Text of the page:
Many familiar names appear—Ganna, Binda, Guerra–but as well we are treated to the heroics of cyclists who only were known in Italy. The 1924 Giro was won by Giuseppe Enrici, who was born in Pittsburgh but was apparently thoroughly Italian, so much so that Andy Hampsten remains the only recognized winner from the United States. With the exception of the Tour de France, one has the impression that European pro cycling, probably into the early 1950s, was very parochial in nature and that cyclists tended not to cross borders.
Cyclists at the 1952 Giro, including the first Australians ever to compete in the race as members of the Nilux team
The author was a sports commentator and race caller before studying law and the chapters that focus on racing and race personalities in “Great Rivalries” are entertaining. However, the political and economic history of Italy is less successful as it is often difficult to see how it relates to the other half of the book. There is considerable detail, covering Italian foreign policy, the nature of domestic political parties, fallout from the defeat of the Papal States, Mussolini’s rise to power, the relationship of the Vatican with Nazi Germany, the personalities and goals of several Popes, agrarian poverty, and so forth. While Bartali was a friend of a long-serving Italian Prime Minister and was supposedly asked to win a stage at the 1948 Tour de France to distract Italians following the attempted assassination of Communist party leader Palmiro Togliatti, there is not much here connecting the great movements of history with some guys grinding up the Turchino Pass.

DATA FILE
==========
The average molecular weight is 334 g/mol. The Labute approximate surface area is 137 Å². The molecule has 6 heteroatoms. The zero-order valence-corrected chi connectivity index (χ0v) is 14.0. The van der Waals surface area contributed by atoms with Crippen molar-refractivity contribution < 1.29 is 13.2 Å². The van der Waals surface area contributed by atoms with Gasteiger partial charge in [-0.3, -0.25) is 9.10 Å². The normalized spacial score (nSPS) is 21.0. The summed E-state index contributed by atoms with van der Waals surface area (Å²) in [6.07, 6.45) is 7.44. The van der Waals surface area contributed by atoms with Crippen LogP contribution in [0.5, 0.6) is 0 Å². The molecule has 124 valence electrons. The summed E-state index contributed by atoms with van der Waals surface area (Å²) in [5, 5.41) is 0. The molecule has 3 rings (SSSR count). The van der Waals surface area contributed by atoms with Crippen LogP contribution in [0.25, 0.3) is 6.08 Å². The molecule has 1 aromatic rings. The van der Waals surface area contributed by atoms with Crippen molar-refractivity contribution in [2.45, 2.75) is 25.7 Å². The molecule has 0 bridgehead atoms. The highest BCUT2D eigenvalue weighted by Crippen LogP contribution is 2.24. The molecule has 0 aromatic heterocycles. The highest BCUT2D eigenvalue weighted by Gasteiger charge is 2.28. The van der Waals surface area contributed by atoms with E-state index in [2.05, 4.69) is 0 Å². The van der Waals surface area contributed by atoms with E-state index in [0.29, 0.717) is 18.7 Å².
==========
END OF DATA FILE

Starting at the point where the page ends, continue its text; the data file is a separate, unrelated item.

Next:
It is hard to admit that one is tempted to skip through some of the passages that cover ground more familiar and better presented in specialized history books. The author has combined several of his own interests here: in addition to being a keen recreational cyclist and Masters’ competitor (and his son rides for a UCI Continental team), he is an Australian Member of Parliament who has held Ministerial rank and he has involvement with various Catholic organizations.
The great Fausto Coppi